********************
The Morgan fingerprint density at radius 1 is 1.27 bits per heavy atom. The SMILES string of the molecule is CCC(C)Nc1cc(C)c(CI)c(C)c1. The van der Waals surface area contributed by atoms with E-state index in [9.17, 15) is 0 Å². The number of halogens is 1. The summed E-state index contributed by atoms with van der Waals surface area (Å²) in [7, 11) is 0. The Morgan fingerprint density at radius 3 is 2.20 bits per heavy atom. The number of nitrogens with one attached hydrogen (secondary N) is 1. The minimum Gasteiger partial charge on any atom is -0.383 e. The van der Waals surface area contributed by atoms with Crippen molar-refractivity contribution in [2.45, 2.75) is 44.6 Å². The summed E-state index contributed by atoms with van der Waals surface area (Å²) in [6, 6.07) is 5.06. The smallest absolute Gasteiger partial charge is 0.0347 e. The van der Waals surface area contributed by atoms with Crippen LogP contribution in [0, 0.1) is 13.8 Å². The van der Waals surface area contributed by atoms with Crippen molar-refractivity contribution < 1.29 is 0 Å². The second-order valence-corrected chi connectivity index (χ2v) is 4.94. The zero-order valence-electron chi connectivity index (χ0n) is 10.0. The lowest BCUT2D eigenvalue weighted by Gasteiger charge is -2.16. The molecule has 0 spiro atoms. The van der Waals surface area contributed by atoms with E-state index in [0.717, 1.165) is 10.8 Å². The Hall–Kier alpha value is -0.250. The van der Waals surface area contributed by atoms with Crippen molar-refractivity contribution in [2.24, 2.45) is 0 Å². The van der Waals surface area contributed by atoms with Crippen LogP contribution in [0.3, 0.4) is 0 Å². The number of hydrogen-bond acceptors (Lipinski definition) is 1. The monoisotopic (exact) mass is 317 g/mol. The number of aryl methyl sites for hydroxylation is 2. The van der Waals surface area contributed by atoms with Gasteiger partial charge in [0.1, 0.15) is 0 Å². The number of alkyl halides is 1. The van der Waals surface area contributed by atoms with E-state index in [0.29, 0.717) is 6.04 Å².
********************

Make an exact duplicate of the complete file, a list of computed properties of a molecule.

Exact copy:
The Morgan fingerprint density at radius 1 is 1.27 bits per heavy atom. The SMILES string of the molecule is CCC(C)Nc1cc(C)c(CI)c(C)c1. The van der Waals surface area contributed by atoms with E-state index in [9.17, 15) is 0 Å². The number of halogens is 1. The summed E-state index contributed by atoms with van der Waals surface area (Å²) in [7, 11) is 0. The Morgan fingerprint density at radius 3 is 2.20 bits per heavy atom. The number of nitrogens with one attached hydrogen (secondary N) is 1. The minimum Gasteiger partial charge on any atom is -0.383 e. The van der Waals surface area contributed by atoms with Crippen molar-refractivity contribution in [2.45, 2.75) is 44.6 Å². The summed E-state index contributed by atoms with van der Waals surface area (Å²) in [6, 6.07) is 5.06. The smallest absolute Gasteiger partial charge is 0.0347 e. The van der Waals surface area contributed by atoms with Crippen LogP contribution in [0, 0.1) is 13.8 Å². The van der Waals surface area contributed by atoms with Crippen molar-refractivity contribution < 1.29 is 0 Å². The second-order valence-corrected chi connectivity index (χ2v) is 4.94. The zero-order valence-electron chi connectivity index (χ0n) is 10.0. The lowest BCUT2D eigenvalue weighted by Gasteiger charge is -2.16. The molecule has 0 spiro atoms. The van der Waals surface area contributed by atoms with E-state index in [0.717, 1.165) is 10.8 Å². The Hall–Kier alpha value is -0.250. The van der Waals surface area contributed by atoms with Crippen molar-refractivity contribution in [2.24, 2.45) is 0 Å². The van der Waals surface area contributed by atoms with Crippen LogP contribution in [0.3, 0.4) is 0 Å². The number of hydrogen-bond acceptors (Lipinski definition) is 1. The monoisotopic (exact) mass is 317 g/mol. The number of aryl methyl sites for hydroxylation is 2. The van der Waals surface area contributed by atoms with Gasteiger partial charge in [0.1, 0.15) is 0 Å². The number of alkyl halides is 1. The van der Waals surface area contributed by atoms with E-state index in [0.29, 0.717) is 6.04 Å².